I’ll Make the Call

I’ve decided to try to improve myself and my career track by putting in for the Paramedic Supervisor position at my agency.

In past examinations, information gathered from outside the agency has not proven very helpful in the specifics of the exams, but I’m all for increasing critical thinking skills, as you know.

So I am going to be calling on my most valued resource, you the reader, to help me do just that.

Over the next month, posting here will nearly grind to a halt with so much happening for Chronicles in Denver and Indianapolis, as I have mentioned, but the exam packet will be out soon and I want to study it as much as I can.

And since I know I’ll be finding myself in front of this laptop more often than I should, give me something I need to see.

In the next 3 weeks I’m asking my friends in EMS, especially those of you who serve as supervisors, or have filled that role in the past, to send in problems, situations or questions for me to ponder or consider.  Include your name, or what you want to be called and some basics about your system.  And if you are not a supervisor, but have a situation you think could help, please send it along as well.

As they arrive in the inbox at thehappymedic@gmail.com, I’ll put them up.

That way I can work on critical thinking skills and the rest of you have a month long You Make the Call right along with me.

Whether I comment or not will depend on my free time and whether my answer to your situation will confuse my answer to my agency’s specific requirements for the test.

In a recent suppression promotional exam, agency specifics trumped nationwide practices, so I have to be careful about answering.

After the exam, regular posting should return, but my eldest asked me this morning,

“Daddy, do you have to go see Mark tomorrow or can Happy go instead?”

So get those questions in text and send them over, you are all my study buddies now, like it or not.  I have access to your experience and I plan to take full advantage of it.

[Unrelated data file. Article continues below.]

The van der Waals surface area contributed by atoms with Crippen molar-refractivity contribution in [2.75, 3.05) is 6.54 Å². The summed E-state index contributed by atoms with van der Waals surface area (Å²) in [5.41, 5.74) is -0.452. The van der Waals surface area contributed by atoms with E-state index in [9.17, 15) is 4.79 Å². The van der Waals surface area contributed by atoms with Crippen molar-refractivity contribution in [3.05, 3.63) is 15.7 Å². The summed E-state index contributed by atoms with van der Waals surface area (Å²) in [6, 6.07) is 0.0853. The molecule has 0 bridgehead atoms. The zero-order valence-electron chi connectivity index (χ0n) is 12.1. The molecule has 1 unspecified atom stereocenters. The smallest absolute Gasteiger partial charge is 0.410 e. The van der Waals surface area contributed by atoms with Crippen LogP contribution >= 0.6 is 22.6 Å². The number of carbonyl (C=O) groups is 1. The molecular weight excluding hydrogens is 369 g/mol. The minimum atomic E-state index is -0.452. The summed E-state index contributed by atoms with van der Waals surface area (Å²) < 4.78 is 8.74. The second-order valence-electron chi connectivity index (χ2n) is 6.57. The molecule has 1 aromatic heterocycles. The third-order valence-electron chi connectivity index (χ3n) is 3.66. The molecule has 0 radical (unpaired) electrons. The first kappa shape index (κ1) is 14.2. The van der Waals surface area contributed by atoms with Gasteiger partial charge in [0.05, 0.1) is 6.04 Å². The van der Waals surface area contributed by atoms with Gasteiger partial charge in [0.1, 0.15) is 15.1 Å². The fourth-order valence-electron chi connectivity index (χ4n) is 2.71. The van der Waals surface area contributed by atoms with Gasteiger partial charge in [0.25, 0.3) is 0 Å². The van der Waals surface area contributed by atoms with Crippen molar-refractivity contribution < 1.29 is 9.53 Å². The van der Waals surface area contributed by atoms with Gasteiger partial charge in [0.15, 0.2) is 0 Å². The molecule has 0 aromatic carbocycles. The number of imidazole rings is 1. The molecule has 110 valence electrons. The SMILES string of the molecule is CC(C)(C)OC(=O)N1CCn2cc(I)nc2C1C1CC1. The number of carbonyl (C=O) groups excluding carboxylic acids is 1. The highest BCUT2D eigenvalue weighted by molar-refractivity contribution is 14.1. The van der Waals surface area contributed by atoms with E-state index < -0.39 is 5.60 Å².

Agree? Disagree? Have something to add? Why not leave a comment or subscribe to the RSS feed to have future articles delivered to your feed reader?

24 thoughts on “I’ll Make the Call”

  1. You will do an amazing job once you get those brass bars. GOOD LUCK, but remember once you put on those brass bars you are held at a different standard then everyone else. Those brass bars are a lot of responsibililty, but I know you are up to the task.

  2. Curious- what’s after Supervisor? Similar schedule to your current? How big of a territory/number of minio…. I mean number responsible for?

    1. CB, we currently run a single Paramedic Supervisor unit in 3 districts who cover between 750,000 and almost 2 million between them depending on the time and day of the week.
      The supervisors respond to major incidents, most pediatric calls (not sure why) and all reports of airway obstruction or CPR in progress.
      We also have persons of this rank in our continuing education section as well as in the communications division supervising the dispatch of EMS in the City.
      The 4th Captain unit was deactivated and moved to supervise our fleet of dynamic 10 hour ambulances from a central yard, the one you see in the CoEMS episode.
      They used to rotate the Captains throug hthe different positions, but as of late I see the same faces in the same places.
      Change of hours, most likely, from 24s to 10s if I get the radio or teaching spot, but I long for that field spot.

      First things first though, do well on the exam!

      1. I see. I wasn’t sure if each Sup had a set number of ambulances to oversee, but if it’s geographic and whoever’s there at the time s/he covers that makes sense too.

        Good luck! I’ll try to come up with something for you to chew on for studying.

  3. You will do an amazing job once you get those brass bars. GOOD LUCK, but remember once you put on those brass bars you are held at a different standard then everyone else. Those brass bars are a lot of responsibililty, but I know you are up to the task.

  4. Curious- what's after Supervisor? Similar schedule to your current? How big of a territory/number of minio…. I mean number responsible for?

  5. CB, we currently run a single Paramedic Supervisor unit in 3 districts who cover between 750,000 and almost 2 million between them depending on the time and day of the week.
    The supervisors respond to major incidents, most pediatric calls (not sure why) and all reports of airway obstruction or CPR in progress.
    We also have persons of this rank in our continuing education section as well as in the communications division supervising the dispatch of EMS in the City.
    The 4th Captain unit was deactivated and moved to supervise our fleet of dynamic 10 hour ambulances from a central yard, the one you see in the CoEMS episode.